• It's OK to walk or hike during your trail run. Everyone does it at some point, even the runners up at the front of the pack — there's no shame in slowing down on steep inclines or whenever you need a break. After all, why get out in nature if you don’t take time to enjoy it?

A man and a woman walking next to each other on trail
A woman adjusting her trail gear
  • Don't compare your trail pace to your road pace. When you run trails you can easily add 2-plus minutes to your normal ‘go-to’ comfortable pace. When you run on varied terrain, your pace is more of an average of your overall effort spent on climbs, downhills, and flat sections, not hitting precise splits for every mile.
  • Stability and core exercise can help with agility, which comes in handy while trying to avoid roots, rocks, and puddles.
  • Run with friends! New things are more fun and easier to get into when you have a buddy to share them with.

A women running on trail
  • If you’ve signed up for your first trail race, read race reports or try to find podcasts online to get advice beforehand on what to expect from the course and conditions.
  • If you run with a GPS watch, you can often find .gpx files of trail-race courses to upload to your watch to make sure you are on the right path in real time. While trail-race courses are usually well marked, it’s normal to find yourself alone along the way and it’s good to know you’re headed in the right direction.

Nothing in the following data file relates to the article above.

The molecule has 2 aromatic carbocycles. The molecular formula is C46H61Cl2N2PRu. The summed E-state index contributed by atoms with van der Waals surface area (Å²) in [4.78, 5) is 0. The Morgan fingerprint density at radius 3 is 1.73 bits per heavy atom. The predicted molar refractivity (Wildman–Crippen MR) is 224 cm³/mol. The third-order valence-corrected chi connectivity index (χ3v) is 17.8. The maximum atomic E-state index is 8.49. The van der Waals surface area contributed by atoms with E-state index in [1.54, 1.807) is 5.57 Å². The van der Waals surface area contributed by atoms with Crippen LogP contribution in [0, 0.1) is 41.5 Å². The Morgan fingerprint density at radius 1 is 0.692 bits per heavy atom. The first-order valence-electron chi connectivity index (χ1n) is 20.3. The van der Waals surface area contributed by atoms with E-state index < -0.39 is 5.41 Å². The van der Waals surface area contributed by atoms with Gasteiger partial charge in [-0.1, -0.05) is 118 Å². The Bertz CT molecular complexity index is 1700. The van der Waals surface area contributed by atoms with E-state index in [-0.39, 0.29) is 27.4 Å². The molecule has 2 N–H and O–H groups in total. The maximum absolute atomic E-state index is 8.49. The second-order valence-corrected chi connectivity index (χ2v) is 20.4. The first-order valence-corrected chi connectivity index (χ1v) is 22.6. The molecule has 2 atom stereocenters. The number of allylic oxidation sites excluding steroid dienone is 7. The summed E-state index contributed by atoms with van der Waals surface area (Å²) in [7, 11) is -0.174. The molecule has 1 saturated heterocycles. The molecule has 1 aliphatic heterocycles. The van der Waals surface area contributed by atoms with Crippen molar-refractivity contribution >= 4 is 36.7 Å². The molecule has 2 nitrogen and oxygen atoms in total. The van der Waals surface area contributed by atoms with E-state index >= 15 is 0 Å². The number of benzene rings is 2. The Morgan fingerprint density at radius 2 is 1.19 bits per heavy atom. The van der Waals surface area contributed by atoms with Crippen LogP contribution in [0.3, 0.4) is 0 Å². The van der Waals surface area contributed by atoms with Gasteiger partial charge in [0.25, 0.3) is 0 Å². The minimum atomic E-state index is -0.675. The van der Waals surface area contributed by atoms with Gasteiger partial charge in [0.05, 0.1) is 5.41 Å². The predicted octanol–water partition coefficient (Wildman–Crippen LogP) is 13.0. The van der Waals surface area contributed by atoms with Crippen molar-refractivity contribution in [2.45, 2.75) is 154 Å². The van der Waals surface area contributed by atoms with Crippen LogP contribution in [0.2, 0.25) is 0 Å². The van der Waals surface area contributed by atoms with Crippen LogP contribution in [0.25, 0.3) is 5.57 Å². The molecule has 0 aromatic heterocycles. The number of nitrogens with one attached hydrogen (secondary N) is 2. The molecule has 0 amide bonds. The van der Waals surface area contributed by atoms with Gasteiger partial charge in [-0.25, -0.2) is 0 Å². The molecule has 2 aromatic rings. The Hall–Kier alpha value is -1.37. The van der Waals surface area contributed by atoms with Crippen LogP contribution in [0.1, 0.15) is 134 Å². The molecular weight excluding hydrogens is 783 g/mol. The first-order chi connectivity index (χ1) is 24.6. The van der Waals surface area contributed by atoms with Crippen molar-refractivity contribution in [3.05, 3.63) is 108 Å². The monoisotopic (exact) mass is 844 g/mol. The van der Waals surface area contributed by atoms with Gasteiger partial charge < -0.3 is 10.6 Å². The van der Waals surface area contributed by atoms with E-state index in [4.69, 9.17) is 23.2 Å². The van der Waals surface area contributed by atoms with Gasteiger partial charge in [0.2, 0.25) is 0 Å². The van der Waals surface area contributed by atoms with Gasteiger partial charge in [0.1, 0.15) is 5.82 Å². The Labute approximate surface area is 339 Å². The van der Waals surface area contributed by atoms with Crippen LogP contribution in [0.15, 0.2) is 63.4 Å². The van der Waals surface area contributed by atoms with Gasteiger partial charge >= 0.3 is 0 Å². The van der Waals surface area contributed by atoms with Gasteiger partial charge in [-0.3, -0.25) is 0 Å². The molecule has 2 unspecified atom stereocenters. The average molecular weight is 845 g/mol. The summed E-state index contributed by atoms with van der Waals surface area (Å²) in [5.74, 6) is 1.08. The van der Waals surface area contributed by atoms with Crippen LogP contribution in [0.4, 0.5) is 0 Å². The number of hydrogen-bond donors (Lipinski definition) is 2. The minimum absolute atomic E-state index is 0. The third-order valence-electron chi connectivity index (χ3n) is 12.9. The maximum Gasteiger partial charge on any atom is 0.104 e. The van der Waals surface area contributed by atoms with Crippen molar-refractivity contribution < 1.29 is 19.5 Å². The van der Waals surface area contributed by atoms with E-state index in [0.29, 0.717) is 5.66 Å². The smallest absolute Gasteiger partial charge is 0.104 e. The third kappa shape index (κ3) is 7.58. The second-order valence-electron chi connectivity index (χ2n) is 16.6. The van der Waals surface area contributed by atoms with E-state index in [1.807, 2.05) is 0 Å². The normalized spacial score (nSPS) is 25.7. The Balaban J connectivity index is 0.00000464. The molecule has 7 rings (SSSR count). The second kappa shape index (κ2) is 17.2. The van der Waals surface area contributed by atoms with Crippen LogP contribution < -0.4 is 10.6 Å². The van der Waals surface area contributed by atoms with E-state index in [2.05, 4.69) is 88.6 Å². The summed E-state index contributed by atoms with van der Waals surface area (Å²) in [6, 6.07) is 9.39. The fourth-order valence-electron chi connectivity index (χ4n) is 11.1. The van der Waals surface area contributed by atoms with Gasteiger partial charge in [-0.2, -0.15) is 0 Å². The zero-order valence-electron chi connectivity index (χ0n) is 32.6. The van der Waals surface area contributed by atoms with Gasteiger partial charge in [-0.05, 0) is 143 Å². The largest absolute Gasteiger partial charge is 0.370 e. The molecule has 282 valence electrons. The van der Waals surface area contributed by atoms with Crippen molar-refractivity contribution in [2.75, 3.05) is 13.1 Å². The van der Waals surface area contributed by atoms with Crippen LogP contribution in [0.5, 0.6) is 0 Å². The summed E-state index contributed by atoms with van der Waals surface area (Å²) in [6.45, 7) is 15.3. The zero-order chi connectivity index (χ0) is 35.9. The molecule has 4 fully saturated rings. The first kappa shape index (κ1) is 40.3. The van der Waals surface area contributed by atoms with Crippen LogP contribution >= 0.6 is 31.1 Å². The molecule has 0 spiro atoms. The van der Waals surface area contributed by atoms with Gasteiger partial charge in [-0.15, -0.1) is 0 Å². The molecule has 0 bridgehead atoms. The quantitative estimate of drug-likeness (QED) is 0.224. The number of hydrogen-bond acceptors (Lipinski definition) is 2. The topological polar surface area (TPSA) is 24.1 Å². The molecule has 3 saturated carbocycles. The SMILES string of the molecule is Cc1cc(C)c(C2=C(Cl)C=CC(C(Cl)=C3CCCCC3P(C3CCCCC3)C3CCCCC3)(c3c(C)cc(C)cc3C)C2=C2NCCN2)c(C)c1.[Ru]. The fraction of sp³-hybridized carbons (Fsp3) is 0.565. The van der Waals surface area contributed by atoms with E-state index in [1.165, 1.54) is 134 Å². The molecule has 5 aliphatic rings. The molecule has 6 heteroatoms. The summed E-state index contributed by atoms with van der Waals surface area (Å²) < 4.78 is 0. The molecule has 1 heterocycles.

Trail running tips & tricks: what to bring on a run?

  • Do you need specific trail-running shoes? Yes and no. If your trail is flat and dry, your road shoes should be fine for your run. But it’s not a bad idea to invest in good trail-running shoes. They offer better traction and more protection from the elements (think slippery terrain and jagged rocks).

Running on trail
Trail gear
A woman packing her backpack
  • Water is essential for any run, but since trail running can take you far from the nearest water fountain, it’s best to make sure you’re well prepared with extra hydration. Consider a good hydration pack, which can come in the form of backpacks, vests, hip belts, or handheld bottles. Go to a local shop and try them on in person to find out what suits you best.
  • In addition to water, pack a small first aid kit, your cell phone, and easy-to-carry foods like energy bars.
  • Dress in layers to keep from getting too hot or cold if the weather suddenly changes. Gear like neck gaiters, arm sleeves, and bandanas are versatile — they can protect you from the sun, prickly plants, and insects and are easy to shed or tie to your pack. You can also put dip these in water in a stream or stuff them with ice at aid stations to cool off.

Have you taken all the trail running tips? Get out on the trail

Trail running does not have to be intimidating. Do it at your own pace, take the above trail running tips with you and enjoy the beauty of nature.

Now that you have a good collection of trail running tips for beginners in your back pocket, check out this this article that features some pearls of wisdom that will help you get started if you are new to running in general. Explore more running tips, advice, workouts, and stories on the Run Happy Blog.